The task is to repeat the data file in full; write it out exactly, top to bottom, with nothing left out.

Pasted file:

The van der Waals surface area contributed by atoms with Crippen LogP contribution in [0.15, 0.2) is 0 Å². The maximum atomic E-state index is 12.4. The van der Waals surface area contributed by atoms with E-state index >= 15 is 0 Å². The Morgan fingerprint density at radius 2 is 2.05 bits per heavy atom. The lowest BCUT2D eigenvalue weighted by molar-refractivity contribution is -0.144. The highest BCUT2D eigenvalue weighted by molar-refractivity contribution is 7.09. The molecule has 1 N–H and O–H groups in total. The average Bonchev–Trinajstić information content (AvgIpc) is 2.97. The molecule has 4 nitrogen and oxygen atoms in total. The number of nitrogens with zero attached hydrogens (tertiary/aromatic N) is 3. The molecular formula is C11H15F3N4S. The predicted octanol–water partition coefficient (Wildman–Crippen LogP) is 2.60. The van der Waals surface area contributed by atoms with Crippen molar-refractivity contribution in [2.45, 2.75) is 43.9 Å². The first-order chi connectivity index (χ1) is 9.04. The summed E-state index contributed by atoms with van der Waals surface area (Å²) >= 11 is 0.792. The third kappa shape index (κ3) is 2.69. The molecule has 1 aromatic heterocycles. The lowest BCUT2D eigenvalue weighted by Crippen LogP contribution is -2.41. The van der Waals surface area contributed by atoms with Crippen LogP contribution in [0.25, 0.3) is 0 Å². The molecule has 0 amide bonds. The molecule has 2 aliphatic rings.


The van der Waals surface area contributed by atoms with Crippen LogP contribution in [0.15, 0.2) is 0 Å². The maximum atomic E-state index is 12.4. The van der Waals surface area contributed by atoms with E-state index >= 15 is 0 Å². The Morgan fingerprint density at radius 2 is 2.05 bits per heavy atom. The lowest BCUT2D eigenvalue weighted by molar-refractivity contribution is -0.144. The highest BCUT2D eigenvalue weighted by molar-refractivity contribution is 7.09. The molecule has 1 N–H and O–H groups in total. The average Bonchev–Trinajstić information content (AvgIpc) is 2.97. The molecule has 4 nitrogen and oxygen atoms in total. The number of nitrogens with zero attached hydrogens (tertiary/aromatic N) is 3. The molecular formula is C11H15F3N4S. The predicted octanol–water partition coefficient (Wildman–Crippen LogP) is 2.60. The van der Waals surface area contributed by atoms with Crippen molar-refractivity contribution in [2.45, 2.75) is 43.9 Å². The first-order chi connectivity index (χ1) is 9.04. The summed E-state index contributed by atoms with van der Waals surface area (Å²) >= 11 is 0.792. The third kappa shape index (κ3) is 2.69. The molecule has 1 aromatic heterocycles. The lowest BCUT2D eigenvalue weighted by Crippen LogP contribution is -2.41. The van der Waals surface area contributed by atoms with Crippen LogP contribution in [0.25, 0.3) is 0 Å². The molecule has 0 amide bonds. The molecule has 2 aliphatic rings.